The charges stem from the early-morning shooting at the barracks at Eighth and I streets in Southeast Washington, the nation’s oldest active Marine post and the site of the Home of the Commandants. The shooting happened about 5:05 a.m.
The Marine who was killed, Lance Cpl. Riley S. Kuznia, 20, grew up in Karlstad, Minn., a small town of about 740 near the Canadian border, where he hunted, fished and played with his two sisters and brother. He told his mother when he was a child that he wanted to be a Marine. He had 14 classmates in his graduating high school class.
Kuznia was a team leader assigned to guard duty at the post. He was shot just after he had returned from spending Christmas at home.
Reached Thursday, Kuznia’s mother, Markelle, said she had just learned about the charges and the new information about her son’s death. “I’m just trying to process it,” she said, declining to comment further.
The military has not publicly described the circumstances of the shooting. In January, three officials familiar with the case said investigators were looking at several possible scenarios, including that a gun accidentally discharged while being passed from one Marine to another during a shift change for guard duty, and that a Marine accidentally fired a gun while removing it from a holster.
The charges filed and announced Thursday indicate more serious circumstances. A charge sheet obtained and first reported by the Miliary Times alleges Johnson shot Kuznia in the head after pointing a handgun at him and pulling the “trigger in jest.”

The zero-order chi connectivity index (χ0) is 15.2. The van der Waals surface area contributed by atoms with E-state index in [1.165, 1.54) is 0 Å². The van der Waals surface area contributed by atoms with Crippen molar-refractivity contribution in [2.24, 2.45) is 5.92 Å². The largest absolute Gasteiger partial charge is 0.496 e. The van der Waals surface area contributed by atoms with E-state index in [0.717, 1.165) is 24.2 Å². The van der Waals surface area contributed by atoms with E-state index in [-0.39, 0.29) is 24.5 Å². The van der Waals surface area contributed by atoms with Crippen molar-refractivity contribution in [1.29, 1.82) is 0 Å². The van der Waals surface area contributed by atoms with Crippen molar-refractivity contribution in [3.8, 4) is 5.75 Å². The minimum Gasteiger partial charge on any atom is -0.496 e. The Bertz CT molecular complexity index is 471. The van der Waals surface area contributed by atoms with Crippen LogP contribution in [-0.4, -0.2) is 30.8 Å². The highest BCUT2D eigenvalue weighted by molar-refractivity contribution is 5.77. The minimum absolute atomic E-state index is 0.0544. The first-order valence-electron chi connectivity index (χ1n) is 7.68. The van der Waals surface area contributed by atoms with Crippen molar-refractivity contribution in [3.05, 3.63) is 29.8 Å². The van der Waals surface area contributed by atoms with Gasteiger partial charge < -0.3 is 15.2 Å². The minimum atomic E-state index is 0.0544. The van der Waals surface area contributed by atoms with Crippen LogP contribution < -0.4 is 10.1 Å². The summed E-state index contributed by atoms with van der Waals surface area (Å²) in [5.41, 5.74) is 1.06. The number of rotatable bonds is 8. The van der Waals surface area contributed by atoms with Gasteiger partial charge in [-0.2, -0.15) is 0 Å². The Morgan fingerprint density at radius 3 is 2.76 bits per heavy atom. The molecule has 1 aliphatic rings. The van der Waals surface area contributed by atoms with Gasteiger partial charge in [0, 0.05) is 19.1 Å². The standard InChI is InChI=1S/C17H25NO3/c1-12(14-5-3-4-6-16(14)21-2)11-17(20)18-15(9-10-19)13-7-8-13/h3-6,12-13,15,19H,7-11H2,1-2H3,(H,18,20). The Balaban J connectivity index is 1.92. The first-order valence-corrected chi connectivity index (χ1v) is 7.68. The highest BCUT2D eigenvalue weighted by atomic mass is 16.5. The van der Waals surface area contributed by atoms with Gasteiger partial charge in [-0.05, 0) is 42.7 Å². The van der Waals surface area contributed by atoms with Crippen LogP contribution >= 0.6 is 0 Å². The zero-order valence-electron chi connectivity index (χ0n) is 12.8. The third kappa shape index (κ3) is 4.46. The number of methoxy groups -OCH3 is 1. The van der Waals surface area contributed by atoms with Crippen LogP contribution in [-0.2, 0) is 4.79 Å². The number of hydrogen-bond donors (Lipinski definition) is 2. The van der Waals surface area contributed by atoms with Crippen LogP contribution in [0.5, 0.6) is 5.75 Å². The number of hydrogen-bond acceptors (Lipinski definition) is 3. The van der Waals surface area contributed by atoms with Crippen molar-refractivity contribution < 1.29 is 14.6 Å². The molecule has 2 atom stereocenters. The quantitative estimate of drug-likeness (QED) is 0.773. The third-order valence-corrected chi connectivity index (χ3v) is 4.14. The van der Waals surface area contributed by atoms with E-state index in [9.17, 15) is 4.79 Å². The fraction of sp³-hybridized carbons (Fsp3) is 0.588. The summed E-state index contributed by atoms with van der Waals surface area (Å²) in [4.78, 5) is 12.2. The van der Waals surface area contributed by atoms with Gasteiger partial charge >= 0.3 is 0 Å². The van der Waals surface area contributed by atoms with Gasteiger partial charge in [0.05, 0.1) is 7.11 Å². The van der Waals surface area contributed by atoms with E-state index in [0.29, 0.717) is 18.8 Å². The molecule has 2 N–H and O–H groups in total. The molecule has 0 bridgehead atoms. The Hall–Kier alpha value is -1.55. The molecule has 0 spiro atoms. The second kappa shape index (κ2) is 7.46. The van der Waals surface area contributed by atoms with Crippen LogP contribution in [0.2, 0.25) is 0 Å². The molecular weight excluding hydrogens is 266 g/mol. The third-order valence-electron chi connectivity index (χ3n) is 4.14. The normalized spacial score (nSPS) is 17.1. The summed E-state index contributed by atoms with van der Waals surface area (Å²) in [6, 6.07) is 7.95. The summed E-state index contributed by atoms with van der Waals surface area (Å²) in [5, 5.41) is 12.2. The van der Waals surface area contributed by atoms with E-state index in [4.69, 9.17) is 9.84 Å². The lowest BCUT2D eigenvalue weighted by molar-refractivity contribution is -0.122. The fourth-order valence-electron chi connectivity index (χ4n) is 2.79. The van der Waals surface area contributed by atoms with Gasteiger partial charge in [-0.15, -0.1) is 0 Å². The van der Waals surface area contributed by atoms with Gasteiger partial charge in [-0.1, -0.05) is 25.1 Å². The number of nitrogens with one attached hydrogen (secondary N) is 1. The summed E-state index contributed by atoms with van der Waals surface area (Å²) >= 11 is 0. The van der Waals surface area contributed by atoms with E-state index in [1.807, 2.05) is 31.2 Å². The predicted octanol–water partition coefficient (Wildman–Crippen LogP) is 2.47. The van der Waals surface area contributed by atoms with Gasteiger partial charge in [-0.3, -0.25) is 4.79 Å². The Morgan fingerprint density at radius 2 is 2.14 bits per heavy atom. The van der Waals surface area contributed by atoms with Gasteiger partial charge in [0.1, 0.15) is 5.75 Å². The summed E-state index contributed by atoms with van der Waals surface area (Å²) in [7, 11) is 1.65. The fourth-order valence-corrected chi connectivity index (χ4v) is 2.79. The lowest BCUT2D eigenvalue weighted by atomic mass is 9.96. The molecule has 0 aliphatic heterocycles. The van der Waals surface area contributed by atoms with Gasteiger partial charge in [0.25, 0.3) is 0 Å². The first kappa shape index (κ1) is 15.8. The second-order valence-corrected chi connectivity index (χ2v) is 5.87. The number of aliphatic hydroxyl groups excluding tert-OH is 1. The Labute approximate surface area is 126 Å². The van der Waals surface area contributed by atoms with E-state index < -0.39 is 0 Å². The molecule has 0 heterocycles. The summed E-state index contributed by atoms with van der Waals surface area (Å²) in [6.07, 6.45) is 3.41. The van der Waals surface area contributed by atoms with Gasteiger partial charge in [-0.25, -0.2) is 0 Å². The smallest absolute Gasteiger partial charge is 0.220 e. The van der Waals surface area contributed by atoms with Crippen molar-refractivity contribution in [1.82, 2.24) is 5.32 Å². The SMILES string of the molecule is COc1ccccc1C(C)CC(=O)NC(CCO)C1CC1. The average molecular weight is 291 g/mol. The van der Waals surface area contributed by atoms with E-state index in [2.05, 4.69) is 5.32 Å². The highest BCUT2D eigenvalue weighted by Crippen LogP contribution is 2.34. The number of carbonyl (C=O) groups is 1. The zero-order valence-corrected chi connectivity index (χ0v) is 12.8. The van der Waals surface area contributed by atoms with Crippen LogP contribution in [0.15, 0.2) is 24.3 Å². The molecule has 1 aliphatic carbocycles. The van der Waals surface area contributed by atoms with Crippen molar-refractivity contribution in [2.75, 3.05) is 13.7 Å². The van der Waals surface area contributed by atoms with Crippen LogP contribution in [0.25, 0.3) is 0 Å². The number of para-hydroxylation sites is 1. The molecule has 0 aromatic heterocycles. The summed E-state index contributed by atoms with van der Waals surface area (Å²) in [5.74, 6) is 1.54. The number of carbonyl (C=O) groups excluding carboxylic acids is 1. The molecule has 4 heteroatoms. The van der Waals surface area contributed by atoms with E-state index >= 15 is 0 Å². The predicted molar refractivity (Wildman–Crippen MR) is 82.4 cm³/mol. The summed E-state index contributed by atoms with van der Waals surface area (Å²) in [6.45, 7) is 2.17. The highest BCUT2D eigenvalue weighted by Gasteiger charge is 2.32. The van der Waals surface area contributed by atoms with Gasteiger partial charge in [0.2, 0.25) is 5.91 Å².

According to the Military Times, the charge sheet also alleges that Johnson had taken out his handgun in November and waved it around while dancing, and then again on Dec. 31 — the day before the shooting — chambering a round and saying, ‘Oh, we’re going to party.’ ”
Military officials did not immediately provide a copy of the charge sheet to The Washington Post.
“A complete and thorough investigation was conducted following this tragic incident,” Col. Donald Tomich, the commanding officer at Marine Barracks Washington, D.C., said in a statement. “We initiated immediate actions within Guard Company to ensure proper policies and procedures are maintained and strictly followed.”
Tomich added: “Barracks remains committed to supporting Lance Cpl. Kuznia’s family as the legal process will undoubtedly reopen some wounds. Time does not ease the pain of their loss or make dealing with this any easier for them, and our thoughts and prayers remain with them. They are a part of the Marine Barracks Washington Family.”
It could not be learned whether Johnson was being detained. He could not be reached for comment on Thursday, and it was not clear whether he had an attorney.
The case will move to what is called an Article 32 hearing on Aug. 22 at Marine Corps Base Quantico in Virginia. The proceeding is public and similar to a preliminary hearing in civilian court.
Gary D. Solis, a former Marine judge advocate and military judge, said that the hearing is more extensive than its civilian cousin and that the government will seek to present evidence to convince the presiding officer that a crime has been committed and that the accused is responsible. The accused can testify if he or she wishes.
If the presiding officer, typically a member of the Judge Advocate General’s Office, finds that a crime has occurred, then the case is sent back to the commander who initially handled the case. In this case, Solis said, it probably would be the post commander at the barracks. That person decides whether the case should be handled with administrative sanctions, discharge or a court-martial.
Solis said that because of the seriousness of this case, it was likely to go to a court-martial.